This post by Jana Uyeda originally appeared on Jana-Obscura.com on March 17, 2014, and is being syndicated at The Phoblographer with the author’s permission.
My friends in the art world often use the expression, “Restrictions breed creativity,” a phrase which certainly applies to the imaginative and often inventive world of pinhole photography. While the basic concept of pinhole remains the same – a light-tight box with a tiny aperture – it’s how you manipulate light to capture an image that really empowers your creativity. From DIY projects to local craftsmen to 3D printed cameras, interest in pinhole cameras is on the rise. If you have never experimented with pinhole photography or left your Holga 120WPC on the bottom shelf for too long, it’s time get shooting again. Here are five reasons why this is the best time to be shooting pinhole.
Pinhole photography in its basic form is incredibly simple – just a light-tight box with a tiny hole. Operation of the camera is just as easy – you open and close the shutter to expose light and create the image. That’s it. There is no lens, no aperture control and no viewfinder. Whether you’re shooting film or digital pinhole your only controls are generally ASA/ISO and exposure time. You also benefit from the pinhole camera’s infinite depth of field and wide angle of view. To understand more about the history and science behind pinhole photography Jon Grepstad has posted this great article to Photo.net.
The flipside to the simplicity of pinhole is that it also creates challenges and this is where your creativity can play an important role. Since there is no lens, no aperture control and no viewfinder your final image will depend on exposure and framing. There is often an element of the unknown such as the distortion of lines, ghosting and extreme wide angles which give a distinct look to pinhole photography. Try it out. Experiment with motion and long exposure times. Embrace the extreme wide angle, soft focus, infinite depth of field and vignetting. Shoot for the sake of curiosity and start seeing as your pinhole camera sees.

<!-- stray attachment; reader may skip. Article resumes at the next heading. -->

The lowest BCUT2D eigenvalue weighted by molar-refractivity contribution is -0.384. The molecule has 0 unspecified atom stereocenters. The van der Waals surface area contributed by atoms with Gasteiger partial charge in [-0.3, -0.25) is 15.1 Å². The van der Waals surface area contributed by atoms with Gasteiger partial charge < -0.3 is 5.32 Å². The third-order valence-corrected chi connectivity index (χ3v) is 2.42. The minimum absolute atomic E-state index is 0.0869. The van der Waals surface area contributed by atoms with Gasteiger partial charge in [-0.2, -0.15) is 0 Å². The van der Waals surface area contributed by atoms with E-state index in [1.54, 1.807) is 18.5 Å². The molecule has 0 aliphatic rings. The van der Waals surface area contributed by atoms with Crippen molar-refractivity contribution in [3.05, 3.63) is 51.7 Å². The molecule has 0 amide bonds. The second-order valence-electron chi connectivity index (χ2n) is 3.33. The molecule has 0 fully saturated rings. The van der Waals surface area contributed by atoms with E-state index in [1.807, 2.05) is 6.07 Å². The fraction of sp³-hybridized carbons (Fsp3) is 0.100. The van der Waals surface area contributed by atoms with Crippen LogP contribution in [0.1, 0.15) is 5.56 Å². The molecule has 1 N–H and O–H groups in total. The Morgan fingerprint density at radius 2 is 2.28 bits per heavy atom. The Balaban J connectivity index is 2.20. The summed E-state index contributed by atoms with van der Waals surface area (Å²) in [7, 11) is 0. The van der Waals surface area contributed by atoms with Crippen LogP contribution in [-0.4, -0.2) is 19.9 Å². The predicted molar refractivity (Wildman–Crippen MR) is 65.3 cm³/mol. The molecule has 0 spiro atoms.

Pinhole cameras are inexpensive. In fact there are many DIY options which adds to the creativity and fun. They’re also lightweight and inconspicuous since they have no lens, no batteries and few moving parts. In my grade school class we used shoe boxes and spray painted the interior black, but options also include the matchbox pinhole, coffee can, and anything you can build yourself. Take a look at this great list from DIY Photography! Another great option is 3D printing like the P6*6 from Todd Schlemmer, Clint O’Connor’s Pinhole Printed Kickstarter, or online retailers like Lomography and my favorite ONDU.
By now you can see that pinhole photography, while restricting you to the simplest controls, allows for a great amount of freedom and creativity. It’s about playing with light. Here are some photographers who continue to inspire me with their ability to invent and create:
James Guerin: Check out Analogue Pixels and his multi-cell camera.
Alexey Krupin: Stunning mind-bending, anamorphic work.
Zeb Andrews: Simple, dreamlike images will transport you.
Scott Speck: Just follow this link. You’ll be glad you did.
A great community!
Pinhole photographers are everywhere; connecting, sharing, answering questions and inspiring each other. You may not see them on the first page of Reddit but they are a passionate, even slightly obsessed bunch. In fact most pinhole photographers own a collection of dedicated pinhole cameras, from retail bodies to DIY hacks, and can tell you the individual quirks of shooting each one. Reach out, ask questions, connect and engage. Check out Flickr groups like Pinhole Photography, Without a Lens and Pinhole. On Facebook connect with Pinhole Photography and the Japanese group ピンホール写真 (Pinhole Photography). The best way to connect with the community is to get involved with events like the annual Worldwide Pinhole Photography Day this April 27, 2014 and start tweeting and/or hash tagging #WPPD so others can find your work.
Now pick up that pinhole camera, head out somewhere and start taking pictures. If you have questions, comments, corrections or just want to say hi you can visit jana-obscura.com or connect with me and the Pinhole Podcast team on Facebook or Twitter. Happy shooting!
Special thanks to Jana Uyeda aka Jana Obscura for letting us syndicate this fun and informative post!